Bankruptcy and the Crisis: Why so Few?
Many thanks to Bob for the invitation to guest blog here. Those who follow Bob's postings on bankruptcy filing numbers will have seen that U.S. consumer bankruptcy filings have been plodding upwards steadily, but only to roughly where they were before the BAPCPA bubble back in 2005. One of the inscrutable mysteries of the financial crisis of 2007-??, which is after all a housing and consumer debt crisis, has been how few bankruptcies have been filed. Somehow, historically unprecedented levels of consumer debt and loan defaults have not produced the surge in bankruptcy filings one would expect.
Unable to recycle their loans any longer, homeowners and consumers defaulted. Debt defaults for consumers and homeowners are now running at two to five times their pre-crisis levels. Each quarter for the past two years, the Mortgage Bankers Association has announced new all-time highs for mortgage default or foreclosure rates. Through previous business cycles the combined rate of foreclosures and 90-day delinquencies has rarely exceeded 2% of all mortgages; it now stands at 9.7%, and will probably exceed 10% in the second quarter numbers due out this week. Credit card charge-off rates for banks have been hovering around 10%, compared to their usual 3% to 5% range in the recent past. So debt, and debt defaults, are much, much higher than they have been at any time since the 1978 Bankruptcy Code. But filings are not.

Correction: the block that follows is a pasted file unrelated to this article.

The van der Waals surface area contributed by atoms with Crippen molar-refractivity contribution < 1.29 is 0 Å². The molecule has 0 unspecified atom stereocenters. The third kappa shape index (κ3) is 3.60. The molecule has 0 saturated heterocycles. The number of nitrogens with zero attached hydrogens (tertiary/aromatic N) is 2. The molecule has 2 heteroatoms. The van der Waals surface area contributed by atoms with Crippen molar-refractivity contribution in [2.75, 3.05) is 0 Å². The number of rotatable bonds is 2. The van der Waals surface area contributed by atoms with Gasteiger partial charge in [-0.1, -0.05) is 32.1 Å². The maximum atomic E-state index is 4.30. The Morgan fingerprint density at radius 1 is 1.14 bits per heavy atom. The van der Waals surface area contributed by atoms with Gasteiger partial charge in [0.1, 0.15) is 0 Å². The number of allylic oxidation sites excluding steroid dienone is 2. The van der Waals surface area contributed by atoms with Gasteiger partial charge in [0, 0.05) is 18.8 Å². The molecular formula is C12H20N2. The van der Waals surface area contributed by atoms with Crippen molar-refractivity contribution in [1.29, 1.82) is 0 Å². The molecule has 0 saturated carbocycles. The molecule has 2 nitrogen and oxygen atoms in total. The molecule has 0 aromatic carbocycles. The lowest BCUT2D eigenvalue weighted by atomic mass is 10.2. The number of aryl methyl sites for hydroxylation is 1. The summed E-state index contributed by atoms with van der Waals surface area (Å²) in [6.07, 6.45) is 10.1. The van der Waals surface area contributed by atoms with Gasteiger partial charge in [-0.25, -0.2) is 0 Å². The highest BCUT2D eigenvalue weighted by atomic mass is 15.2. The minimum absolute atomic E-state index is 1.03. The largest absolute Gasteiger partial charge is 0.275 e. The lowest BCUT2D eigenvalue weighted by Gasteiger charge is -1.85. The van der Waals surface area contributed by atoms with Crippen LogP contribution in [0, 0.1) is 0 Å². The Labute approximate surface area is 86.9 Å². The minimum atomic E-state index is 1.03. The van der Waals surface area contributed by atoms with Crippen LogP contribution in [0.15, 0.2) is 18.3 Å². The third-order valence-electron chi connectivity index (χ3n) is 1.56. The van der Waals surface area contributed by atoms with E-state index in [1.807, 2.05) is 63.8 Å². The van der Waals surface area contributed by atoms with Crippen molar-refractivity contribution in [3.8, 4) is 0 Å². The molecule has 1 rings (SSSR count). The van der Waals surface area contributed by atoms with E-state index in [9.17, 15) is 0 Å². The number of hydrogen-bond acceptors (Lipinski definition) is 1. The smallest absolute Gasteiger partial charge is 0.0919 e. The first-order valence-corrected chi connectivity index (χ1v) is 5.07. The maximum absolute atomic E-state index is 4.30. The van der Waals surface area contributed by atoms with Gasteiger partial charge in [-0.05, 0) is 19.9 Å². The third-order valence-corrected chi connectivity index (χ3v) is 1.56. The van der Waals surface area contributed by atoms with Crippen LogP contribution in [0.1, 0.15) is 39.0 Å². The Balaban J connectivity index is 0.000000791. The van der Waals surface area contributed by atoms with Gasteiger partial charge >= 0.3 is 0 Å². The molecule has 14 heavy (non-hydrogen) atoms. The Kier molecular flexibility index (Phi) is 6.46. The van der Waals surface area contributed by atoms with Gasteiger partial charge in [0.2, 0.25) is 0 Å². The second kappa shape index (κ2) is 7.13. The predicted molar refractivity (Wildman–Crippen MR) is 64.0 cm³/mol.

The Treasury Department estimates that there are 1.6 million homeowners nationwide who are 60 days delinquent, and are otherwise candidates for workouts through the Administration’s HAMP program. Chapter 13 filings, the logical choice for homeowners trying to work out mortgage debt, are running at 25% of filings,so we can expect perhaps 400,000 Chapter 13s for calendar 2010.
The gap between Chapter 13 filings and distressed mortgage borrowers looks even greater when you consider that not all Chapter 13s are filed to deal with foreclosures; some Chapter 13 debtors are not even homeowners. Perhaps Chapter 7s are being filed by distressed mortgage debtors to help with a graceful exit, but bankruptcy is clearly not playing a central part in deleveraging the American homeowner.
While there may be good reasons for this disconnect between bankruptcy filings and the debt crisis, including the presence of a shadow consumer bankruptcy system (about which more later) this does raise the old question, “if bankruptcy is the solution, what is the problem?” Or, “if not now, when?”